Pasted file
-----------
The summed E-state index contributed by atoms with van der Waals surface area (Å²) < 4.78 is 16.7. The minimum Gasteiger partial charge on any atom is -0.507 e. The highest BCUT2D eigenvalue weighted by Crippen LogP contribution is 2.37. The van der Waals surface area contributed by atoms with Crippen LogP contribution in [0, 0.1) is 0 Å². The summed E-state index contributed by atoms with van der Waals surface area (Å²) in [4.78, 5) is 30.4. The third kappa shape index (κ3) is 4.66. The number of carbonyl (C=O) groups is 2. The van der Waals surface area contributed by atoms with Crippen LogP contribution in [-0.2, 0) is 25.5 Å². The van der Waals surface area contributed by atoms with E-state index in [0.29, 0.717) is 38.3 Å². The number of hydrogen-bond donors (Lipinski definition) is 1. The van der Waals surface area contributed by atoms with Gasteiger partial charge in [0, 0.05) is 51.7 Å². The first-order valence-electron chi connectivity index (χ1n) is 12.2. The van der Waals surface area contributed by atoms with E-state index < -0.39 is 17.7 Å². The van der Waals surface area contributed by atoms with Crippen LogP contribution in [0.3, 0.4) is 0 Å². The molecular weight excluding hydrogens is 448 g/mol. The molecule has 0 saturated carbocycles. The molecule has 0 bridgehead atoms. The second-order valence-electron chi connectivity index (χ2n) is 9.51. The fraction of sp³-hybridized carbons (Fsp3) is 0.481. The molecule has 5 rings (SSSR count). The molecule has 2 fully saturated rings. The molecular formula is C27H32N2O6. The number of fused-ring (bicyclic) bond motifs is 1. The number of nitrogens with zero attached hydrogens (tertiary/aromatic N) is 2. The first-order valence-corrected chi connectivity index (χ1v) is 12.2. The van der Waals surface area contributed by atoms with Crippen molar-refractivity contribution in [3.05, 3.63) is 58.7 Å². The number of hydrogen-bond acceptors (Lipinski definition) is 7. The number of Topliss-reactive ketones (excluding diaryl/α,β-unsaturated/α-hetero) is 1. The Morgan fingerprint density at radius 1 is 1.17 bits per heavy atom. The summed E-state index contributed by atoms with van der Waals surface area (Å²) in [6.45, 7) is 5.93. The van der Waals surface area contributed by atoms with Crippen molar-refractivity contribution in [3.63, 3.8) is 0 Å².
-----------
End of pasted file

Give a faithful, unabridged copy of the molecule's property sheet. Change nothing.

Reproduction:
The summed E-state index contributed by atoms with van der Waals surface area (Å²) < 4.78 is 16.7. The minimum Gasteiger partial charge on any atom is -0.507 e. The highest BCUT2D eigenvalue weighted by Crippen LogP contribution is 2.37. The van der Waals surface area contributed by atoms with Crippen LogP contribution in [0, 0.1) is 0 Å². The summed E-state index contributed by atoms with van der Waals surface area (Å²) in [4.78, 5) is 30.4. The third kappa shape index (κ3) is 4.66. The number of carbonyl (C=O) groups is 2. The van der Waals surface area contributed by atoms with Crippen LogP contribution in [-0.2, 0) is 25.5 Å². The van der Waals surface area contributed by atoms with E-state index in [0.29, 0.717) is 38.3 Å². The number of hydrogen-bond donors (Lipinski definition) is 1. The van der Waals surface area contributed by atoms with Gasteiger partial charge in [0, 0.05) is 51.7 Å². The first-order valence-electron chi connectivity index (χ1n) is 12.2. The van der Waals surface area contributed by atoms with E-state index < -0.39 is 17.7 Å². The van der Waals surface area contributed by atoms with Crippen LogP contribution in [0.3, 0.4) is 0 Å². The molecular weight excluding hydrogens is 448 g/mol. The molecule has 0 saturated carbocycles. The molecule has 0 bridgehead atoms. The second-order valence-electron chi connectivity index (χ2n) is 9.51. The fraction of sp³-hybridized carbons (Fsp3) is 0.481. The molecule has 5 rings (SSSR count). The molecule has 2 fully saturated rings. The molecular formula is C27H32N2O6. The number of fused-ring (bicyclic) bond motifs is 1. The number of nitrogens with zero attached hydrogens (tertiary/aromatic N) is 2. The first-order valence-corrected chi connectivity index (χ1v) is 12.2. The van der Waals surface area contributed by atoms with Crippen molar-refractivity contribution in [3.05, 3.63) is 58.7 Å². The number of hydrogen-bond acceptors (Lipinski definition) is 7. The number of Topliss-reactive ketones (excluding diaryl/α,β-unsaturated/α-hetero) is 1. The Morgan fingerprint density at radius 1 is 1.17 bits per heavy atom. The summed E-state index contributed by atoms with van der Waals surface area (Å²) in [6.45, 7) is 5.93. The van der Waals surface area contributed by atoms with Crippen molar-refractivity contribution in [3.63, 3.8) is 0 Å².